Fredonia trustees cut police and more

Cuts are being seen across the board in the village of Fredonia’s 2014-15 budget draft, and the police department is no exception.

The Fredonia Village Board decided it will eliminate two part-time positions at the police department for the next fiscal year.

While the cuts were not specifically proposed during Monday’s budget session, the idea likely surfaced recently during one of the many executive sessions dealing with personnel, which have been plentiful the past few weeks.

“On the personnel side, what we did was we took out 2,000 hours part-time,” Village Administrator Richard St. George explained. “That’s the equivalent of two part-timers, about $24,000.”

Trustee Susan Mackay thought that still was not enough sliced from the police budget, which as of now stands at $1,376,940, down $24,713 from the current fiscal year.

“Is there any will to discuss reducing the police?” she asked. The other trustees obliged by taking $6,000 out of the overtime line, among other more minor cuts. An executive session was subsequently held on fire and police personnel.

Mayor Stephen Keefe’s proposed budget, released prior to Carriage House’s announced closure, budgeted six part-time police officers.

Among other cuts made Monday, Keefe agreed to a salary cut of $1,000, bringing it to $11,000. Mackay brought up an idea discussed previously of docking the trustees’ pay through volunteer deductions, which she said she believed should not be up to each trustee. Each receives a stipend of $5,000.

If the trustees are not cutting their salary permanently, then some cuts, such as in the cable television budget area, should not be made, Mackay argued.

“If you’re going to go down to ($3,000 in the cable TV contractual line for) televising just board meetings, I’m going to say do away with the whole thing, and I don’t think you want to do that,” Mackay protested when Trustee Joseph Cerrie proposed cutting that line another $1,000. “People want to see those things, like the football games and parades and promotional stuff. We’ve already cut that line ($1,000), and if (the videographer quits), then there goes the cable board with him, and you’re not going to get anybody else to do that.”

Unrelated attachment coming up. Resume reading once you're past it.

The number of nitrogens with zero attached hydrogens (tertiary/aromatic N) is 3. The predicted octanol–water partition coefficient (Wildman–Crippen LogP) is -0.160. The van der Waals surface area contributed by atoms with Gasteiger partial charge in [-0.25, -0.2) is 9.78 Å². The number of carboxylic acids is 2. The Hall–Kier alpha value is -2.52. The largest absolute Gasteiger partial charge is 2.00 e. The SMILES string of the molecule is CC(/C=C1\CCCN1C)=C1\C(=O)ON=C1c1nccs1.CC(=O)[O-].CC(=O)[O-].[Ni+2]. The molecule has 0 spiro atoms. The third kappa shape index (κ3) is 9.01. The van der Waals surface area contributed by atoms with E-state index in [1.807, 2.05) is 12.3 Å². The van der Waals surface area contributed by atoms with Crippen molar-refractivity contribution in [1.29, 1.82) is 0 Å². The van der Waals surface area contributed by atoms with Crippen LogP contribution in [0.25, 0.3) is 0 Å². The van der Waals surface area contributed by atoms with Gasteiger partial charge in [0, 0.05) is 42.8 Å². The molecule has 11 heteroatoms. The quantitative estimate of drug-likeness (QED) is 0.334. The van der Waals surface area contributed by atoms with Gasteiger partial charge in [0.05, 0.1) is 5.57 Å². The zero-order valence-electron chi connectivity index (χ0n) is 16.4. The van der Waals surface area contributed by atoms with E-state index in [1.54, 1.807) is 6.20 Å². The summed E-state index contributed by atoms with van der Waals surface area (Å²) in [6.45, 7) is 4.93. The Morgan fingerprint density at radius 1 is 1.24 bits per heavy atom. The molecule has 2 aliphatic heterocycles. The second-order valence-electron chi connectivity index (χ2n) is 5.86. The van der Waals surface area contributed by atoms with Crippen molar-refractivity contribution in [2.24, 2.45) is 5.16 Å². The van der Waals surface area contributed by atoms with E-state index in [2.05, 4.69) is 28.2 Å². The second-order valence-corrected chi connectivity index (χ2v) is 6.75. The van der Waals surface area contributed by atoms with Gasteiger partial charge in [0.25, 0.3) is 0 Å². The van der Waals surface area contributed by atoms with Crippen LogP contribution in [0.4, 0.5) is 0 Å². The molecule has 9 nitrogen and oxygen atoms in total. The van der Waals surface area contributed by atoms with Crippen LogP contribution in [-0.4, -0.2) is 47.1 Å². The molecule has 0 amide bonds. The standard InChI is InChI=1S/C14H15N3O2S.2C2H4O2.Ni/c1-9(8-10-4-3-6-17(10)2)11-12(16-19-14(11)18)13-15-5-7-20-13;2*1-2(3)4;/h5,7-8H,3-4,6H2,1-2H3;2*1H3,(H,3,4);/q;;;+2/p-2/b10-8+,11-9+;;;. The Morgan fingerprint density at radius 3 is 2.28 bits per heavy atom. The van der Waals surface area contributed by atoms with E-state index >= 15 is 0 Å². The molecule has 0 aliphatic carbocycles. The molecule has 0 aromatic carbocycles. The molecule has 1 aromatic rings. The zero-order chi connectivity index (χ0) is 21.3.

“Everyone is sacrificing,” Cerrie replied. “I understand (the videographer) might have to do a little bit less, but everyone is being cut.”

A final decision was not made on the cable TV contractual line.

The budget draft currently stands at a projected loss in the general fund of $263,226, which is down from the $933,282 loss the trustees initially faced.

Cerrie remarked he expects the final draft of the budget to stay under the state-mandated tax cap. Before $15,000 in cuts was made Monday, he said the proposed tax rate increase sat at 71 cents per thousand dollars of assessed value, or $58,491.

As of now, almost all significant portions of the general fund are down from where they stand this current year. This includes the village court at $80,660 (down about $20,000 from the current year), the streets department-maintenance at $219,963 (down $34,000, mainly due to a personnel reduction of $29,000 to a new line total of $87,563) and the zoning department at $136,000 (down $21,226, mainly due to a transition from a full-time department head to part-time); all three have seen the most cuts over the current year when compared with other general fund areas.

Fire protection is seeing an increase of about $26,500 due to overtime, while snow removal is looking at an increase of about $23,000 due to the depletion of salt during the harsh winter.

“If we look at the actual cost of salt this past winter and you add in all the salt booked ahead of time, we spent about $57,000,” Streets Supervisor Jack Boland said. “That’s almost 1,200 tons.”

The board will hold its final budget session Wednesday at 5:30 p.m. in the mayor’s office at Village Hall. A special meeting will be held April 24 at noon to adopt the budget’s final draft.

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